Roberts wanted Supreme Court to stop short of overturning Roe v. Wade

Posted 46 days ago


As the Supreme Court overturned Roe v Wade, Chief Justice John Roberts agreed with the majority in upholding a Mississippi law restricting abortion, but wanted to stop short of overturning Roe itself.

The high court ruled 6-3 in Dobbs v. Jackson Women’s Health Organization, to uphold a Mississippi law that banned abortion after 15 weeks of pregnancy. The Republican-led state of Mississippi asked the Supreme Court to strike down a lower court ruling that stopped the 15-week abortion ban from taking place.

However, while concurring with the majority in overturning the Mississippi law, Roberts was critical of his colleagues in taking the additional step of overturning both Roe and the 1992 Casey v Planned Parenthood decision.

"We end this opinion where we began. Abortion presents a profound moral question. The Constitution does not prohibit the citizens of each State from regulating or prohibiting abortion. Roe and Casey arrogated that authority. We now overrule those decisions and return that authority to the people and their elected representatives," Justice Samuel Alito wrote in the court's opinion.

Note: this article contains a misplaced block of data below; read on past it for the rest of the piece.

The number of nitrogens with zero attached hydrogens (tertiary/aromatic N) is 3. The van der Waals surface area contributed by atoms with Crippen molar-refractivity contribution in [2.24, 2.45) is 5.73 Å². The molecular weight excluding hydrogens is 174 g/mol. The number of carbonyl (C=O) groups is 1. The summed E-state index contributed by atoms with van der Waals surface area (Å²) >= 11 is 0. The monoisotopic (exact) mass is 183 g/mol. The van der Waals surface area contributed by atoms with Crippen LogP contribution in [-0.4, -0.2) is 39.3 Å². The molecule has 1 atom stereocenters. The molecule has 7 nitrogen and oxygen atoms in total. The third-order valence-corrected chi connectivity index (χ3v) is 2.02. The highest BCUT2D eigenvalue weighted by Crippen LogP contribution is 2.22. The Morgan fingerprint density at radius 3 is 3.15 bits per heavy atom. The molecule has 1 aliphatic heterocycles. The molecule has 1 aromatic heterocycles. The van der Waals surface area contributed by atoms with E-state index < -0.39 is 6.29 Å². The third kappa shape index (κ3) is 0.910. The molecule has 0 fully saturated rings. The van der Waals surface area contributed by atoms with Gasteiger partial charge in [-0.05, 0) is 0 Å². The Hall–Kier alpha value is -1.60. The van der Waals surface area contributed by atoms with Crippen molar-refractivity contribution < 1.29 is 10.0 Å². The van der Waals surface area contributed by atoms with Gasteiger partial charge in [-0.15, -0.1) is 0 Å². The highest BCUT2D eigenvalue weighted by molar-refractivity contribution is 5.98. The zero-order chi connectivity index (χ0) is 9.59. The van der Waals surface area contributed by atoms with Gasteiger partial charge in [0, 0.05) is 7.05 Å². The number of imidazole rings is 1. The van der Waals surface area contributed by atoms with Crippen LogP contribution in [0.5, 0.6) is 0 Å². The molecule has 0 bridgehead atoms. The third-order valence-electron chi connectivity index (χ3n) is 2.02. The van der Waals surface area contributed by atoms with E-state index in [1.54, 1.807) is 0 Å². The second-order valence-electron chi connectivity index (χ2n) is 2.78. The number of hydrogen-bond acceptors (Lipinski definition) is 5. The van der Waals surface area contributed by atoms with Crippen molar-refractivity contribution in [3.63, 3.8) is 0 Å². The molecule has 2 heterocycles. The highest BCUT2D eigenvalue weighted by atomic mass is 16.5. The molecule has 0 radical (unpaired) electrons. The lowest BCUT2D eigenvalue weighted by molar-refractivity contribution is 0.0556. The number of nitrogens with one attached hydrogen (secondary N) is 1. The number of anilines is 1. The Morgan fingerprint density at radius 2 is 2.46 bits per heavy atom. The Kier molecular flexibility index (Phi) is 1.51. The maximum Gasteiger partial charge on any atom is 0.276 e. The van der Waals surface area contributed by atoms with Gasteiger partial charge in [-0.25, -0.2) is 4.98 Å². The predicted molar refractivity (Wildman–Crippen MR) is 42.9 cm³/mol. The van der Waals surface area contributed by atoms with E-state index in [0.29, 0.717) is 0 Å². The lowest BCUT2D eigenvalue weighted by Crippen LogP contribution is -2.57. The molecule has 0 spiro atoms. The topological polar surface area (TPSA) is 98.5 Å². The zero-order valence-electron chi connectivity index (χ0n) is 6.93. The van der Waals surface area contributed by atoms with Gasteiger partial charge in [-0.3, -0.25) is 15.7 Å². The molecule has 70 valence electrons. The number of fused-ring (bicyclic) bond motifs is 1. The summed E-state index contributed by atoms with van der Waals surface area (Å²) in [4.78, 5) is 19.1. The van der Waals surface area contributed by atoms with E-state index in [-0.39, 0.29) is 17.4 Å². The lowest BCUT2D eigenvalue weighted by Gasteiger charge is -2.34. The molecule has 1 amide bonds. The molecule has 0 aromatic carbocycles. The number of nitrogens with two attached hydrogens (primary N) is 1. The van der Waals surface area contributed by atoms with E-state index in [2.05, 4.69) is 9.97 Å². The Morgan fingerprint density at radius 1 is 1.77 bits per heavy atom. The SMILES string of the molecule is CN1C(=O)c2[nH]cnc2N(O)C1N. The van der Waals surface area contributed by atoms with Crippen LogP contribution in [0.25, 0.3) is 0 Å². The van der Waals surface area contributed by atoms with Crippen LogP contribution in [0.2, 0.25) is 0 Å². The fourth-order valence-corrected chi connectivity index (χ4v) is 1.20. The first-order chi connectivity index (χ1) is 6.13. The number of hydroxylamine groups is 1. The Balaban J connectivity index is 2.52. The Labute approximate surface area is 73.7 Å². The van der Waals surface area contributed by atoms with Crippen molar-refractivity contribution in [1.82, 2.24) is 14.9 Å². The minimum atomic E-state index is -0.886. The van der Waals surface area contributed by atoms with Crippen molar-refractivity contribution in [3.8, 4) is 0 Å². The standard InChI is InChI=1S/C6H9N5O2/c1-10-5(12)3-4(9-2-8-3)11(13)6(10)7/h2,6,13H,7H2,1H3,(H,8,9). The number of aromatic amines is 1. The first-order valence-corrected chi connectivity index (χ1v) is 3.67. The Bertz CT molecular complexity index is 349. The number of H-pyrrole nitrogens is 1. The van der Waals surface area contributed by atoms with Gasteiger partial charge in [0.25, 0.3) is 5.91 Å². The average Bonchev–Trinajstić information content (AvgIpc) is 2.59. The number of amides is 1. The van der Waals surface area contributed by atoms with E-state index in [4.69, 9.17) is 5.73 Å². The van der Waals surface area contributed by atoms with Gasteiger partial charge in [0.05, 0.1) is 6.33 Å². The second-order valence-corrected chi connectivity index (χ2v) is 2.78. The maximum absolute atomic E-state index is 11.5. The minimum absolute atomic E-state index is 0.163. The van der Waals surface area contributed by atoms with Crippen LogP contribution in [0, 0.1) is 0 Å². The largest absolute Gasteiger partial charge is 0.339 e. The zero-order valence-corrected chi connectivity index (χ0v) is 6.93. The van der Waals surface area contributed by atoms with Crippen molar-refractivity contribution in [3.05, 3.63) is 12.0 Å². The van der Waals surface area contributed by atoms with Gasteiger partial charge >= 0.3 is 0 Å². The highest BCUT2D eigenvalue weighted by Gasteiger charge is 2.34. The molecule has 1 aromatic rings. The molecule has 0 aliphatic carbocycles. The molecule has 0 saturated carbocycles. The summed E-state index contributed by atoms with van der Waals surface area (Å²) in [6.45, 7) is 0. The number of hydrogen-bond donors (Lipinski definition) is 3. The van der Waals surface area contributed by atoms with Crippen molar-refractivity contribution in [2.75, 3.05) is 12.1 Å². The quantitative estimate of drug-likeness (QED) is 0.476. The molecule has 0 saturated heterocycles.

But Roberts, in his separate concurrence, said he would take "a more measured course."

He faults Roe and says its "viability" standard -- whereby a woman is said to have a right to an abortion until the fetus is deemed to be able to survive outside the uterus -- set by Roe should be discarded ("That line never made any sense") and the right to an abortion "should therefore extend far enough to ensure a reasonable opportunity to choose, but need not extend any further -- certainly not all the way to viability."

Roberts later says that "the viability rule was created outside the ordinary course of litigation, is and always has been completely unreasoned, and fails to take account of state interests since recognized as legitimate."

He also describes the Alito opinion as "thoughtful and thorough" but adds that "those virtues cannot compensate for the fact that its dramatic and consequential ruling is unnecessary to decide the case before us."

"None of this…requires that we also take the dramatic step of altogether eliminating the abortion right first recognized in Roe," he says.... (Read more)